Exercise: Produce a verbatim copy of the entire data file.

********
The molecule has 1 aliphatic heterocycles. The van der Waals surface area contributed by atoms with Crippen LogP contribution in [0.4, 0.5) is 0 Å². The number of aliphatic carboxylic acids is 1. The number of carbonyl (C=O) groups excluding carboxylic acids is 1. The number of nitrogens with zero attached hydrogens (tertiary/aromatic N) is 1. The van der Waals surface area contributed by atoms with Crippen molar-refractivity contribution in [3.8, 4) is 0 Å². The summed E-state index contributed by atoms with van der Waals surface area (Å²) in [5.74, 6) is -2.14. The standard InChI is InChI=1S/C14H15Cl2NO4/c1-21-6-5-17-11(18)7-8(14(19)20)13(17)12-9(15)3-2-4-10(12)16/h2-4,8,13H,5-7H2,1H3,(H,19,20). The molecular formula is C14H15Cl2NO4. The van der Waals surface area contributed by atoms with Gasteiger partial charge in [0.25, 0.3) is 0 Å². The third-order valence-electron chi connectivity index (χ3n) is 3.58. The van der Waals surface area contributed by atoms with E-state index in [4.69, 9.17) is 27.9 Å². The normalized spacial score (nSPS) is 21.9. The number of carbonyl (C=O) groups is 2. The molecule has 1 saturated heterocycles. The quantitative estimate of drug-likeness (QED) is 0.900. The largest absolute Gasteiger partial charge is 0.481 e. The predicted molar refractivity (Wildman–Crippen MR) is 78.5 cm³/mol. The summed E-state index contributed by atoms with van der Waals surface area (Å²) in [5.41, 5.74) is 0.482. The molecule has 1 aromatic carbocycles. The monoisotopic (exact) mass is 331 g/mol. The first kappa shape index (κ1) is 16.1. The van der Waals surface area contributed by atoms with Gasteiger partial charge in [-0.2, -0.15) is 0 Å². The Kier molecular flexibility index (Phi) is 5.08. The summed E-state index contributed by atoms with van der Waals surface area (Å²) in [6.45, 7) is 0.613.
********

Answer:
The molecule has 1 aliphatic heterocycles. The van der Waals surface area contributed by atoms with Crippen LogP contribution in [0.4, 0.5) is 0 Å². The number of aliphatic carboxylic acids is 1. The number of carbonyl (C=O) groups excluding carboxylic acids is 1. The number of nitrogens with zero attached hydrogens (tertiary/aromatic N) is 1. The van der Waals surface area contributed by atoms with Crippen molar-refractivity contribution in [3.8, 4) is 0 Å². The summed E-state index contributed by atoms with van der Waals surface area (Å²) in [5.74, 6) is -2.14. The standard InChI is InChI=1S/C14H15Cl2NO4/c1-21-6-5-17-11(18)7-8(14(19)20)13(17)12-9(15)3-2-4-10(12)16/h2-4,8,13H,5-7H2,1H3,(H,19,20). The molecular formula is C14H15Cl2NO4. The van der Waals surface area contributed by atoms with Gasteiger partial charge in [0.25, 0.3) is 0 Å². The third-order valence-electron chi connectivity index (χ3n) is 3.58. The van der Waals surface area contributed by atoms with E-state index in [4.69, 9.17) is 27.9 Å². The normalized spacial score (nSPS) is 21.9. The number of carbonyl (C=O) groups is 2. The molecule has 1 saturated heterocycles. The quantitative estimate of drug-likeness (QED) is 0.900. The largest absolute Gasteiger partial charge is 0.481 e. The predicted molar refractivity (Wildman–Crippen MR) is 78.5 cm³/mol. The summed E-state index contributed by atoms with van der Waals surface area (Å²) in [5.41, 5.74) is 0.482. The molecule has 1 aromatic carbocycles. The monoisotopic (exact) mass is 331 g/mol. The first kappa shape index (κ1) is 16.1. The van der Waals surface area contributed by atoms with Gasteiger partial charge in [-0.2, -0.15) is 0 Å². The Kier molecular flexibility index (Phi) is 5.08. The summed E-state index contributed by atoms with van der Waals surface area (Å²) in [6.45, 7) is 0.613.